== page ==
A FOOD giant which has been linked to River Wye pollution faced similar claims in US legal cases stretching back 20 years, according to a national newspaper.
An Observer investigation found that US food business Cargill, which jointly owns large-scale poultry producer Avara Foods based in Hereford, was sued twice in America over claims of “pollution of water courses from chicken farms in its supply chain”.
One case is still ongoing, while another brought by the city of Tulsa for the alleged manure polution of two lakes in 2001, saw Cargill and five other firms agree to pay a combined $7.5m with no admission of liability.
In 2005, the farming supply chains of Cargill and other poultry producers were also accused by Oklahoma of polluting the Illinois River, a tributary of the Arkansas, a case which is still ongoing and which they also deny liability for.
The Observer reported that Drew Edmondson, former Oklahoma state attorney general, who filed the lawsuit, said: “Their biggest defence was that there were other sources of phosphorus.
“They talked about cows. They talked about runoff from parking lots. Our experts said: ‘Yes, that’s true – but overwhelmingly it’s the poultry waste that’s causing this.’”
Chicken manure from intensive poultry farms that supply the likes of Avara has been blamed by environmental campaigners for phosphate pollution is causing algal blooms and destroying the river’s eco-system.
Dr Tom Tibbits, chair of the Friends of the Upper Wye, said of the US cases: “To see history repeating like this is heartbreaking.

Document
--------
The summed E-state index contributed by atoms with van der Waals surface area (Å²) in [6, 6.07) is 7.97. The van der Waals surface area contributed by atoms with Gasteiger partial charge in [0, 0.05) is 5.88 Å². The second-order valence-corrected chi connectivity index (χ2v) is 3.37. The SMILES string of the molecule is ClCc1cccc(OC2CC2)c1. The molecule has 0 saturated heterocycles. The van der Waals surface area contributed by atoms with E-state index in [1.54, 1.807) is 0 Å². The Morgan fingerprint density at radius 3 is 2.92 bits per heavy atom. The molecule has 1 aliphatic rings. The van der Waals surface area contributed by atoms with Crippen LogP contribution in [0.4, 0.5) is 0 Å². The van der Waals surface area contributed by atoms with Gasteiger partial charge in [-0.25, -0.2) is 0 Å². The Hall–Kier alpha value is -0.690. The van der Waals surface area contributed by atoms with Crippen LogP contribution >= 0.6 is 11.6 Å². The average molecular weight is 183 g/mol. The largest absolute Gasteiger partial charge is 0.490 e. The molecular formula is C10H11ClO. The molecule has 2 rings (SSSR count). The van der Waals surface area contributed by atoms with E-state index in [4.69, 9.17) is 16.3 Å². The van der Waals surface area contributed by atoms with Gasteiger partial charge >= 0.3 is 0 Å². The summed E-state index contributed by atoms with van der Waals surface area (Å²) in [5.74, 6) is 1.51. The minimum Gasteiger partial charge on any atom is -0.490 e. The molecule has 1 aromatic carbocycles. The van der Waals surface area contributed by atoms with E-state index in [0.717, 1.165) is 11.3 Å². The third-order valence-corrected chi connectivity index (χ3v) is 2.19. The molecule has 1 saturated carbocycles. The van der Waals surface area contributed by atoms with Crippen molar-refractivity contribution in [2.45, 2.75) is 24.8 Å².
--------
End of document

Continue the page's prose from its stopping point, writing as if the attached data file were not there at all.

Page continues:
“Where’s the corporate responsibility? They had the knowledge but didn’t clean up their act.”
The Observer also reported that Helen Hamilton, a planning consultant who has worked with environmental groups, said she warned planning officials several years ago about the legal actions in Oklahoma.
“They sent us away with a flea in our ear. The River Wye is now possibly beyond redemption,” she said.
Avara is the third largest poultry producer in the UK and supplies the likes of Tesco, Asda and McDonald’s.
According to the Observer, Cargill bought a poultry processing plant in Hereford more than 40 years ago, and announced a £35m investment there to increase production in 2013, combining its fresh chicken operation in the UK with poultry business Faccenda Foods to form Avara five years later.
New intensive poultry units – some housing more than 40,000 chickens – have sprung up upriver in Herefordshire and Powys to supply the demand, where now some 20 million birds are farmed.
Avara said last year: “We recognise that, as a large agricultural presence in the River Wye catchment, we have an environmental responsibility to ensure our activities have minimal impact.
“We’re already working closely with local authorities and environmental groups to manage our impact and have been undertaking our own scientific investigations to evaluate how we can reduce this even further.
“Broiler rearing has little direct impact on rivers as there’s no run off from operations, but we’re conscious of the fact muck spreading can have an adverse effect on waterways and carefully monitor our agricultural partners’ use of chicken waste as fertilizer.
“We’re confident solutions can be found, but they’ll be collaborative efforts encompassing the poultry industry, farmers, councils, regulators and waterways management.”
Avara is also working with ST Energy to build anaerobic digestion (AD) plant to process manure at a farm near Leominster, which would be capable of providing gas for 6,000 homes.
While Cargill did not respond to the Obsever’s request for a comment, the Environment Agency said: “The River Wye is iconic. The Environment Agency and its partners are working through a nutrient management board to find solutions to tackle phosphate levels.
“We recently secured additional funding to increase monitoring activity.”